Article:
President Joe Biden has just passed his 100th day in office.
Locally, Virgin Islands Congresswoman Stacey Plaskett has experienced a historic last 100 days herself.
When asked what she makes of the history she has made in the last couple of months, “It’s a little overwhelming,” Plaskett admits.
In February, one month into the new term, House Speaker Nancy Pelosi named Plaskett, 54, one of the nine impeachment managers tasked with prosecuting the impeachment trial of former president Donald Trump. Plaskett, a former prosecutor in the Bronx, became the first member of Congress from a U.S. territory to serve as a manager in any impeachment trial.
That exposure, she said, put the Virgin Islands on the map.
“People are constantly now inquiring about the status of the Virgin Islands, why are we not a state? Why are we not treated more fairly?” Plaskett said.
At the same time, Plaskett was making history in the legislature. Pelosi assigned the fourth-term Democrat to the powerful House Ways and Means Committee, which oversees tax policy. She is the first person from the territories – and just the fourth Black woman – to serve on the committee.
“The Virgin Islands Government is now finally going to be reimbursed for the Earned Income Tax Credit and the Child Tax Credit that they give, that was in the American Rescue Plan, which gives the Virgin Islands annually about $40 million a year going forward indefinitely,” Plaskett explained about some of the changes she helped to make while on the committee.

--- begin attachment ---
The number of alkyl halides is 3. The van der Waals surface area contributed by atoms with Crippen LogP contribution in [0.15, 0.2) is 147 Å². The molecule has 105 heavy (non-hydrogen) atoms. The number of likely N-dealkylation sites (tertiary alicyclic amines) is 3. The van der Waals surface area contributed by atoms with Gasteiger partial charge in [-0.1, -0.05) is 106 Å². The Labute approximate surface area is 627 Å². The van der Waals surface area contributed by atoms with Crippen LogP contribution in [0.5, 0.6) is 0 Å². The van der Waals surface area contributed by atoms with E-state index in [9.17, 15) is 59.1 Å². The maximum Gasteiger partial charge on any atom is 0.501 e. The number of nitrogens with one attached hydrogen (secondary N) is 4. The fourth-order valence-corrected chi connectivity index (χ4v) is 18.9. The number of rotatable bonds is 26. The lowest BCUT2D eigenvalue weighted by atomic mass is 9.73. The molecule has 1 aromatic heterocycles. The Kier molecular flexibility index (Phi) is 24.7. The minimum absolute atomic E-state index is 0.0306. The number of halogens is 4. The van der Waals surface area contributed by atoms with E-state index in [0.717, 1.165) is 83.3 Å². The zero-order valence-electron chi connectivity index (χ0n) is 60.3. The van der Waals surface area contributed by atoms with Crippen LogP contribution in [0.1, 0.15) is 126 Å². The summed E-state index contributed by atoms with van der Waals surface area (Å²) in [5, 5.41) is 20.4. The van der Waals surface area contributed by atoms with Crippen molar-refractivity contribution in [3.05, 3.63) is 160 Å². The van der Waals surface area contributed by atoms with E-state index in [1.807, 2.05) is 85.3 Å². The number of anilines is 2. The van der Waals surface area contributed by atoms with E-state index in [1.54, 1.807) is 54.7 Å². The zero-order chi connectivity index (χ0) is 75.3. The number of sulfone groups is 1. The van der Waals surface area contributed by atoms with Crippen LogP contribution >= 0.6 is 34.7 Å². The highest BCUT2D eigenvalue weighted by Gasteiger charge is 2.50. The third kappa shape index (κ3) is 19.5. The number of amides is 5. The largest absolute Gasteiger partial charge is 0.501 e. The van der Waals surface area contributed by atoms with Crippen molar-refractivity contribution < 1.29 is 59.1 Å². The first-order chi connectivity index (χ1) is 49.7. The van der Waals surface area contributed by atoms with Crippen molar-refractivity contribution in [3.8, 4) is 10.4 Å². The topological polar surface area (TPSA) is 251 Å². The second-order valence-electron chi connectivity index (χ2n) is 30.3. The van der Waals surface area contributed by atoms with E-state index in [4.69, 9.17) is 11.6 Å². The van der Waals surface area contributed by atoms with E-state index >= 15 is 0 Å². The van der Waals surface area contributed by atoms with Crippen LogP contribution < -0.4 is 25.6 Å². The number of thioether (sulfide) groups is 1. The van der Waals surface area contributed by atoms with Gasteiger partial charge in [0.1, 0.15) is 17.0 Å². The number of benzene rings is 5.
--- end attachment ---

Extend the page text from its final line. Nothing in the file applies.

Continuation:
The sudden rise of the Virgin Islands delegate appears to show an increasingly trusting and growing relationship with Pelosi.
“We have a really respectful relationship,” Plaskett said. “I’m someone who’s really trying to get the work done, and I think she finds that much more endearing than those who always want to stand next to her or try and garner favors with her.”
Moving forward, Plaskett hopes to influence policy for the Virgin Islands in her new committee role. During our interview, she picked up a one-page sheet listing top issues and legislation she is working on that she shares with her House and Senate colleagues.
“I walk around with these sheets of paper that talk about bills that I have and handing them to other members and asking them to co-sponsor,” she said.
The goal of handing out those papers: to get those colleagues on-board and advance the Virgin Islands’ agenda during the times Plaskett isn’t thrust into the national spotlight.